Rural transit stop measure becomes law
May 1, 2009 · Updated 3:41 PM
Gov. Chris Gregoire signed legislation today allowing public transit vehicles to stop on highways in unincorporated areas to pick up and drop off passengers at unmarked stop zones.
"People who use public transit in the city usually have stops within a few blocks of their destinations, but stops are more spread out in rural communities like ours," said State Sen. Mary Margaret Haugen, D-Camano Island, chair of the Senate Transportation Committee who sponsored the legislation. "We can't afford to build a formal bus stop as frequently as we would like along our rural highways, but that doesn't mean we can't give our transit drivers some discretion to pick up or drop off people when it's safe and convenient to do so. This is a common-sense measure to legalize what rural transit agencies all over our state are already doing."
Senate Bill 5180 makes it clear that drivers of a public transit vehicle are allowed to stop on highways in unincorporated areas to receive or discharge passengers at unmarked stop zones. It requires they stop the vehicle as far to the right side of the roadway as practical so as to not significantly impede traffic, activate four-way flashing lights, and stop at a portion of the highway with an unobstructed view for any drivers approaching from behind the transit vehicle.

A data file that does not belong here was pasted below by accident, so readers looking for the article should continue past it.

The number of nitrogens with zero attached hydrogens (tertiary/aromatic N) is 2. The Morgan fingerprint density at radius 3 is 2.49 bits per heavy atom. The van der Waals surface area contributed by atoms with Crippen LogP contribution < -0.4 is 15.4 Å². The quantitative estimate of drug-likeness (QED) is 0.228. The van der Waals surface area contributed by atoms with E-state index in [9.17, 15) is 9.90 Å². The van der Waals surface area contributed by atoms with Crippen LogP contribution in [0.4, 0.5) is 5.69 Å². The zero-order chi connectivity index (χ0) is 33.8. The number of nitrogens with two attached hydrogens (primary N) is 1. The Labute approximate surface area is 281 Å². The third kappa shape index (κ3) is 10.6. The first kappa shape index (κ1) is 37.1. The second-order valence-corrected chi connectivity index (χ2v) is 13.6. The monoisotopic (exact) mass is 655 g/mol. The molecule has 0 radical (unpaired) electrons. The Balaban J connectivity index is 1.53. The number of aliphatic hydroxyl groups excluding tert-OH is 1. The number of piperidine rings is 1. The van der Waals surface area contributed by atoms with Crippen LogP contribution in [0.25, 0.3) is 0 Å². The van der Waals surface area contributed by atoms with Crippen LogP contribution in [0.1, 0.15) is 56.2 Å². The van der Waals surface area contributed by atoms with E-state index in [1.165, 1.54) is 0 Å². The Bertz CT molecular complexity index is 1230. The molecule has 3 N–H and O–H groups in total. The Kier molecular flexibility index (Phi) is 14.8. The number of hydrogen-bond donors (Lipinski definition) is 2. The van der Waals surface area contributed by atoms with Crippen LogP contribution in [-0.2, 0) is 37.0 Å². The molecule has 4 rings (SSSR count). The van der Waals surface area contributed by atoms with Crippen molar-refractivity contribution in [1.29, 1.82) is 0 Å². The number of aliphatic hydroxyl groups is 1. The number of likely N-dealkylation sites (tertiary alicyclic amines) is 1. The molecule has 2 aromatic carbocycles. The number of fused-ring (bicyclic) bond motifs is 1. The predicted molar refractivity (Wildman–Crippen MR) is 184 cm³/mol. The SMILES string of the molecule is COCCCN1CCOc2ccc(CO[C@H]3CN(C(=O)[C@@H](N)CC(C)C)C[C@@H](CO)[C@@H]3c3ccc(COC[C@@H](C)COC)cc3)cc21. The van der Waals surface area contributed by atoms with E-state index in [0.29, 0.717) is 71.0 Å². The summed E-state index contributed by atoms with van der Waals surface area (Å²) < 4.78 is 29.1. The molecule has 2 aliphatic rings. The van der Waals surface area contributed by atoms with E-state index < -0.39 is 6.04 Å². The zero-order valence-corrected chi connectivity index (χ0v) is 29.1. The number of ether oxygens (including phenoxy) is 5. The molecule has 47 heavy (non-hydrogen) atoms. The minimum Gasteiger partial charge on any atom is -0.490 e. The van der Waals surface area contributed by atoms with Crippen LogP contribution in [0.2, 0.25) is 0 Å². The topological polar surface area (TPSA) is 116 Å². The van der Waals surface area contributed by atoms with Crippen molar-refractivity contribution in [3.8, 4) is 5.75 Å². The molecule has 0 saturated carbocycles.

The bill received strong support from various local groups and individuals, including Martha Rose, executive director of Island Transit, who offered testimony before the Senate Transportation Committee when the bill was introduced.
“The passing of this bill represents a critically important step for the delivery of effective and efficient public transportation services in our rural areas,” Rose said upon hearing of the bill’s signing. “Our customers can conveniently flag down a bus instead of driving a vehicle, emphasizing our states proactive approach in reducing our carbon emissions while encouraging public transportation use. This is a momentous occasion for all of the rural transit systems across this beautiful State of ours, and I’d like to thank Sen. Mary Margaret Haugen for sponsoring this bill.”
The bill will go into effect in 90 days.